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viewpoint

Thoughts from a place of nostalgia

| Tuesday, August 22, 2017

I sit here trying to write about love as I kill the ants crawling over my computer keys.
I’m in Thailand, and seemed to confuse “simple” and “rustic” when looking to get away and unblock my chakras or whatever soul searching I had in mind. My friend Steph sits opposite me, applauding the mosquitoes she can’t quite catch.
We returned to Thailand after visiting years before, when 10 high-schoolers from around the world serendipitously signed up for the same adventure—something called “Come With Nothing”—and left home with a change of clothes in a backpack. All of us bonded over complaining: too much rice, not enough fruit and finding ourselves in the wide unfamiliar. Leaving Thailand introduced me to the concept of reverse culture shock, when the person who left home wasn’t who returned.
Steph and I spend a lot of time talking about that first trip. We brought ourselves to tears — both from laughing and nostalgia — but Round Two isn’t quite the same. We tried to recreate something that didn’t exist anymore. That couldn’t, really. We even retraced some of the same paths and put ourselves in the way of similar experiences, but so much is different now.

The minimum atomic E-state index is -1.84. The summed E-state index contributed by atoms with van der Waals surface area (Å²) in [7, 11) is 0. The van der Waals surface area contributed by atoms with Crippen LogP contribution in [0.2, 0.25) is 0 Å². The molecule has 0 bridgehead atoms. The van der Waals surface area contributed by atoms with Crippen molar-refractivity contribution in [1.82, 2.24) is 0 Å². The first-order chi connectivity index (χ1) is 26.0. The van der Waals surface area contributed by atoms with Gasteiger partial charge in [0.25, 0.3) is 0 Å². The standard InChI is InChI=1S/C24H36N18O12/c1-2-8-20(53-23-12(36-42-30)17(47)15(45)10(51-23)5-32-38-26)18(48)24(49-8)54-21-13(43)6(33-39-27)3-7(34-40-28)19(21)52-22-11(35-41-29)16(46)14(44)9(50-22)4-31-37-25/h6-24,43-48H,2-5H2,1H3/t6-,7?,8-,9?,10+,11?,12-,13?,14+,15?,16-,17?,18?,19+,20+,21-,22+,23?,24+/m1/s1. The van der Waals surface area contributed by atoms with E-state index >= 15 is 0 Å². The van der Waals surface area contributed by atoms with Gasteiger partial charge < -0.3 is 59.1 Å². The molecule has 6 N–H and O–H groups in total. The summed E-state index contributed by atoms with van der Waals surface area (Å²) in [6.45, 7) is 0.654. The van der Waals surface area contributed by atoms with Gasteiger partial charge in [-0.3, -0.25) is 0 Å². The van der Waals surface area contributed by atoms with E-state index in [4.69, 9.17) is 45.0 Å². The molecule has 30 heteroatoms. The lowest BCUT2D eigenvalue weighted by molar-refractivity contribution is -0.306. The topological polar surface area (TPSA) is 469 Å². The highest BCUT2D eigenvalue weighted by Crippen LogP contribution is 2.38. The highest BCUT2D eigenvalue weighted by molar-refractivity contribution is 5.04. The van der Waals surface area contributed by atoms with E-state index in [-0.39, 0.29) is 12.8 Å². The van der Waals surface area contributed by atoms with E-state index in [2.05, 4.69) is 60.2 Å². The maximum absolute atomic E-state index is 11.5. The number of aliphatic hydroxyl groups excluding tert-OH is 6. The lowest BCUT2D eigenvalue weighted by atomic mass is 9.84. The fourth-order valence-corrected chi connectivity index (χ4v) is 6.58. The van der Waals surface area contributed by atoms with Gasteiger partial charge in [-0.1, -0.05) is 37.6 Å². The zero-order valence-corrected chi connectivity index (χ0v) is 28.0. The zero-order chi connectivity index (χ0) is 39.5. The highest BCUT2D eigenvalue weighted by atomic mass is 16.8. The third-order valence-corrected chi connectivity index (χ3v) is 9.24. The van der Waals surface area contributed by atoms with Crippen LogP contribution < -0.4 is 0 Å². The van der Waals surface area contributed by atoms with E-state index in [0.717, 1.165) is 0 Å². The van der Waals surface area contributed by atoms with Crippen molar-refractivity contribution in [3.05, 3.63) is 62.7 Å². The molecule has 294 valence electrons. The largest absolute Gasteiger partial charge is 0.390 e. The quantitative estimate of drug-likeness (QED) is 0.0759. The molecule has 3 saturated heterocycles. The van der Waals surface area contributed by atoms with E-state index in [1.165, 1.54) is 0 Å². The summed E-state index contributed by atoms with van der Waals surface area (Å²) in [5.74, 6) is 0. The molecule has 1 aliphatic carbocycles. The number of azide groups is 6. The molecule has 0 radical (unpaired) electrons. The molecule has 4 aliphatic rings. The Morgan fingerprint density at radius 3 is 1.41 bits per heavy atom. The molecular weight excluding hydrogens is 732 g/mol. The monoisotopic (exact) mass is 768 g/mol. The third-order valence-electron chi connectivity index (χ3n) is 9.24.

The first time I was a fearless 16. I face-planted into my first love, and created some of the most important relationships in my life today. I’m proud of the girl I was for being so brave with her heart, so beautifully vulnerable. But while reliving old memories, I realized that who I am now is far closer to who I want to be, and that the raw innocence of five years ago has been smoothed out by time and experience. I’d been living in the past for so long that I barely recognized how far I’d come.
But living in the past seems like my regular trip from reality. For example, I have In-Case-You-Think-About-Reaching-Out Stories on reserve for when I wallow in the memories of old boyfriends. During one of these Netflix & Chills with loneliness, I told my sister that I worried about never finding someone better than the boy I left, and she told me that I shouldn’t. She said I’ll be wiser and stronger because of this experience. I will be able to love more people regardless of whether I want to or not, and one day look back on his memories without the bitterness of now. She also said that the world really is beautiful, and much too naïve and random to be cruel, to hurt this much forever. So I followed her advice to move on, and my wise 13-year-old sister was right. Per usual.
Gazing across the mass grave of insects, I see that the kinship Steph and I built brought us back to Thailand. Though it started during “Come With Nothing,” unique experiences are what help solidify equally unique connections, not the other way around. This realization took time and perspective, but also led me to closure: the ability to accept the past as nothing more than the stories I tell myself, and move forward with deeper understanding for my experiences and appreciation for those who shared them. And if I carry the relationships with kindred spirits — like Steph — into the future, and learn to find closure with the rest, I have to believe that the best days are always ahead.

The views expressed in this column are those of the author and not necessarily those of The Observer.

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